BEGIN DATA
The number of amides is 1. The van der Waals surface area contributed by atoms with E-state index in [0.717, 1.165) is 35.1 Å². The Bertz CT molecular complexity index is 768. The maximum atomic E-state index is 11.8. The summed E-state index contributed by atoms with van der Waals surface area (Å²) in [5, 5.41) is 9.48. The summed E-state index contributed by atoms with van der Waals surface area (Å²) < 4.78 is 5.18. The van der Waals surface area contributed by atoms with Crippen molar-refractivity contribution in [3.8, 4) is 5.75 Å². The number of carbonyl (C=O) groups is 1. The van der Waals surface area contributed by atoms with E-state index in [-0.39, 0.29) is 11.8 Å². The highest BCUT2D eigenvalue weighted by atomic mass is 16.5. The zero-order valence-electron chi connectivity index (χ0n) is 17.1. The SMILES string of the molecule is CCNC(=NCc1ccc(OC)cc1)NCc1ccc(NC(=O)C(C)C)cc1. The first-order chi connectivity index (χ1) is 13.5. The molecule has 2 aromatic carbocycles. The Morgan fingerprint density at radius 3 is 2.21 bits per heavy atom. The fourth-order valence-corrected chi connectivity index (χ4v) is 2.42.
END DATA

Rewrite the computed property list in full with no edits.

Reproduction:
The number of amides is 1. The van der Waals surface area contributed by atoms with E-state index in [0.717, 1.165) is 35.1 Å². The Bertz CT molecular complexity index is 768. The maximum atomic E-state index is 11.8. The summed E-state index contributed by atoms with van der Waals surface area (Å²) in [5, 5.41) is 9.48. The summed E-state index contributed by atoms with van der Waals surface area (Å²) < 4.78 is 5.18. The van der Waals surface area contributed by atoms with Crippen molar-refractivity contribution in [3.8, 4) is 5.75 Å². The number of carbonyl (C=O) groups is 1. The van der Waals surface area contributed by atoms with E-state index in [-0.39, 0.29) is 11.8 Å². The highest BCUT2D eigenvalue weighted by atomic mass is 16.5. The zero-order valence-electron chi connectivity index (χ0n) is 17.1. The SMILES string of the molecule is CCNC(=NCc1ccc(OC)cc1)NCc1ccc(NC(=O)C(C)C)cc1. The first-order chi connectivity index (χ1) is 13.5. The molecule has 2 aromatic carbocycles. The Morgan fingerprint density at radius 3 is 2.21 bits per heavy atom. The fourth-order valence-corrected chi connectivity index (χ4v) is 2.42.